Research

A glimpse at our collection of ship models.

Preserving the past and ensuring a bright future.

The Collections Research Center (CRC) is the nation’s leading maritime research facility. Located across the street from Mystic Seaport, the former J. Rossie Velvet Company houses the Museum’s collections and offers safe and easy access to maritime researchers and scholars. Artifacts at the CRC include more than two million examples of maritime art, artifacts, tools, buildings, imprints and other documents, photographs, 1,000 ships registers, 600 audiotaped oral history interviews, 200 videotaped interviews, and 1.5 million feet of historic and contemporary maritime-related footage. The CRC opened in the fall of 2002 and was designed to exceed national museum standards for conservation, preservation, accessibility, and safety. The research center provides cutting-edge temperature and humidity control for the Museum’s artifacts and also boasts audio/video production suites and extensive photo processing and digitizing labs.

News From the Collections

The saying is usually, "If March comes in like a lion it will go out like a lamb..." Well, this February has certainly come in like a lion...and this icy picture of the tugboat LION from 1925 kind of says it all regarding how most of us feel about this winter. On January 24, 1925, Morris Rosenfeld was out with his camera and took this image of the New London Ship and Engine Company tug on the East River, capturing the ice-encrusted boat and the chilly atmosphere of the day.
Tug LION. Mystic Seaport, Rosenfeld Collection.

That same day, at about 9.a.m., Morris was taking another shot with his camera. The picture of the full solar eclipse below must have been taken somewhere above 90th Street in Manhattan or up into the Bronx, because that was where the eclipse became total. It was quite an event in New York with dozens of planes and even the Navy's largest dirigible, the LOS ANGELES,  in the air to take photos of the rare happening. The 1925 eclipse was the last total one to be visible in a large U.S. metropolitan area, and Morris was able to get  a number of shots in the short time that the birds were heading back to roost at such an odd time of the day.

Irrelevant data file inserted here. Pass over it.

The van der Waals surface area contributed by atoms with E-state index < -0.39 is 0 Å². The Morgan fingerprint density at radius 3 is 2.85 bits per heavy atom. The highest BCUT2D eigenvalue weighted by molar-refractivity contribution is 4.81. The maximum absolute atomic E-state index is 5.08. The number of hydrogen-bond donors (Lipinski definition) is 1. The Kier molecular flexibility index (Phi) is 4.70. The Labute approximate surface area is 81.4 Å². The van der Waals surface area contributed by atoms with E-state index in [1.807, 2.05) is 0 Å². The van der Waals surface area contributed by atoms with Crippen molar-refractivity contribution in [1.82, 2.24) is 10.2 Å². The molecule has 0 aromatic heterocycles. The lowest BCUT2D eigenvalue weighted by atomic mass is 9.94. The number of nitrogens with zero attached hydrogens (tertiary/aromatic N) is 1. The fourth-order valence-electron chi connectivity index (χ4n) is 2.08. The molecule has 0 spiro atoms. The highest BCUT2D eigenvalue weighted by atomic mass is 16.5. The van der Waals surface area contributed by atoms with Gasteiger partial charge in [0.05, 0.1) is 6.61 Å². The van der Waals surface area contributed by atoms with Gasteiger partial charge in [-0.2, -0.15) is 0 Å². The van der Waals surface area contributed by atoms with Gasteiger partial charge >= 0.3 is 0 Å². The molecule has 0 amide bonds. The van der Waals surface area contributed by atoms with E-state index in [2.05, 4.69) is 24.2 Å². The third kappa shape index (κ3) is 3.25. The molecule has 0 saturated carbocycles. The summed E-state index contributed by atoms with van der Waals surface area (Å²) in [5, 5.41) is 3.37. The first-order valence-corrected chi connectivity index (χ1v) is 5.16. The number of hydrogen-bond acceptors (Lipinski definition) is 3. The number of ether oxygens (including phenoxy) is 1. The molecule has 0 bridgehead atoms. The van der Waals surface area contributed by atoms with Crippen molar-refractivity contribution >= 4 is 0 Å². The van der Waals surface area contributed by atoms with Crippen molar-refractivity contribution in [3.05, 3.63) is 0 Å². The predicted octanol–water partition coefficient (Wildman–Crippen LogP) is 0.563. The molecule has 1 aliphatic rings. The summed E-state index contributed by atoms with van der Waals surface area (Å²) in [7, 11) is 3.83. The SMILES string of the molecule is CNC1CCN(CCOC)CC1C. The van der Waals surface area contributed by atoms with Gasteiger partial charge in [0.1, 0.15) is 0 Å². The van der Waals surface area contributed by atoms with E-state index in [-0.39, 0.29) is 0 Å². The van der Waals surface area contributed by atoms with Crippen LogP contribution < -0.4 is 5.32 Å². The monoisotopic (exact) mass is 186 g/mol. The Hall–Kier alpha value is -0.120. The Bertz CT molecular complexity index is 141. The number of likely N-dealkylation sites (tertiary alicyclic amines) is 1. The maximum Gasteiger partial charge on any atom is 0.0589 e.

Click on the images to get a more detailed view.
1925 Total Eclipse, New York City. Mystic Seaport, Rosenfeld Collection.
Author: Paul O'Pecko
Posted: February 18, 2015, 3:31 pm
The picture of the elegant diners is from the Grace Line passenger steamer SANTA PAULA in the 1930’s. In the background is a large 14 by 8 foot painting of the ship W.R. GRACE by Charles Robert Patterson which eventually came to the Museum in 1961 and has hung in the Aloha Meeting House (the Greenmanville Church) since that time.
Conservators working on the GRACE

From its time aboard the ship and the intervening five decades in the church, the painting has built up quite a layer of grime. Two conservators from the Williamstown Art Conservation Center (at right) spent three days here in the Fall putting a little sparkle back into the clipper ship by stripping off some of the layers of dirt. The project was inspired by Bob Webb, a former curator at the Kendall Whaling Museum and the Maine Maritime Museum and a performer well-known in sea music circles. Bob passed away last year and one of his wishes was to see the painting conserved since, in addition to his other passions, Bob was also a writer and one of his books was a biography of Charles Robert Patterson, the artist. To help fulfill his wish, Bob’s widow Helen has been raising funds to help pay for the conservation work. Stop by and see if the painting looks a little perkier to you. And give a nod of thanks to Bob for helping to make it happen.


Detail of the W.R. GRACE (MSM accession # 1961.302)